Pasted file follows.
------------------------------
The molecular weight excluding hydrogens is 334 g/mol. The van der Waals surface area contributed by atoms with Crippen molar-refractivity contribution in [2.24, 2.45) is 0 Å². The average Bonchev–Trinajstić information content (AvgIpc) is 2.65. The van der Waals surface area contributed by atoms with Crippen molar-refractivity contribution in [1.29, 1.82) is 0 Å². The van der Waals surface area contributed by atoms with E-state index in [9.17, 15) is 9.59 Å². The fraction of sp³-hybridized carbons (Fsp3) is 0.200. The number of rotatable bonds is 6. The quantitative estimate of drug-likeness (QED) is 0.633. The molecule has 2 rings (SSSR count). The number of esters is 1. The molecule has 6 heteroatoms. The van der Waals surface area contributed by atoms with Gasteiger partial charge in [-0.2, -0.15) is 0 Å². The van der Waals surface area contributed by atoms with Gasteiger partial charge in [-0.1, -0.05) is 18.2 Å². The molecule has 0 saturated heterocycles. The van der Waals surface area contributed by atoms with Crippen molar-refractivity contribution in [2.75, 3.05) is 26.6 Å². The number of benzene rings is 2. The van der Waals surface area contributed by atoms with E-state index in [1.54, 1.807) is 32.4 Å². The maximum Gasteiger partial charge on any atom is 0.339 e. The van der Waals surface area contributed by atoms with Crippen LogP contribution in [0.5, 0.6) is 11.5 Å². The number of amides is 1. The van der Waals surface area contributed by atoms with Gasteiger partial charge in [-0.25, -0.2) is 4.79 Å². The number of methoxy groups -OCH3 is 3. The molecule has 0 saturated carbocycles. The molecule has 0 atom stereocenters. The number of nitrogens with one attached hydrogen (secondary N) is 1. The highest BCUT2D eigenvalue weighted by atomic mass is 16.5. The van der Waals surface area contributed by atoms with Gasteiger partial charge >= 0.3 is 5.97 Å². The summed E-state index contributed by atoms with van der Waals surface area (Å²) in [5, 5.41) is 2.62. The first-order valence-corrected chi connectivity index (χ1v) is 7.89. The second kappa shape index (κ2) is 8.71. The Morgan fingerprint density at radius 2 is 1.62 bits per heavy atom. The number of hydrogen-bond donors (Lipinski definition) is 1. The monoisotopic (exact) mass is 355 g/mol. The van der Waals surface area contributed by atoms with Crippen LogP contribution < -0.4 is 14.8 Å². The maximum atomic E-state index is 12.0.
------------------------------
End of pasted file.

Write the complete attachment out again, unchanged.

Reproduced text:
The molecular weight excluding hydrogens is 334 g/mol. The van der Waals surface area contributed by atoms with Crippen molar-refractivity contribution in [2.24, 2.45) is 0 Å². The average Bonchev–Trinajstić information content (AvgIpc) is 2.65. The van der Waals surface area contributed by atoms with Crippen molar-refractivity contribution in [1.29, 1.82) is 0 Å². The van der Waals surface area contributed by atoms with E-state index in [9.17, 15) is 9.59 Å². The fraction of sp³-hybridized carbons (Fsp3) is 0.200. The number of rotatable bonds is 6. The quantitative estimate of drug-likeness (QED) is 0.633. The molecule has 2 rings (SSSR count). The number of esters is 1. The molecule has 6 heteroatoms. The van der Waals surface area contributed by atoms with Gasteiger partial charge in [-0.2, -0.15) is 0 Å². The van der Waals surface area contributed by atoms with Gasteiger partial charge in [-0.1, -0.05) is 18.2 Å². The molecule has 0 saturated heterocycles. The van der Waals surface area contributed by atoms with Crippen molar-refractivity contribution in [2.75, 3.05) is 26.6 Å². The number of benzene rings is 2. The van der Waals surface area contributed by atoms with E-state index in [1.54, 1.807) is 32.4 Å². The maximum Gasteiger partial charge on any atom is 0.339 e. The van der Waals surface area contributed by atoms with Crippen LogP contribution in [0.5, 0.6) is 11.5 Å². The number of amides is 1. The van der Waals surface area contributed by atoms with Gasteiger partial charge in [-0.25, -0.2) is 4.79 Å². The number of methoxy groups -OCH3 is 3. The molecule has 0 saturated carbocycles. The molecule has 0 atom stereocenters. The number of nitrogens with one attached hydrogen (secondary N) is 1. The highest BCUT2D eigenvalue weighted by atomic mass is 16.5. The van der Waals surface area contributed by atoms with Gasteiger partial charge >= 0.3 is 5.97 Å². The summed E-state index contributed by atoms with van der Waals surface area (Å²) in [5, 5.41) is 2.62. The first-order valence-corrected chi connectivity index (χ1v) is 7.89. The second kappa shape index (κ2) is 8.71. The Morgan fingerprint density at radius 2 is 1.62 bits per heavy atom. The number of hydrogen-bond donors (Lipinski definition) is 1. The monoisotopic (exact) mass is 355 g/mol. The van der Waals surface area contributed by atoms with Crippen LogP contribution < -0.4 is 14.8 Å². The maximum atomic E-state index is 12.0.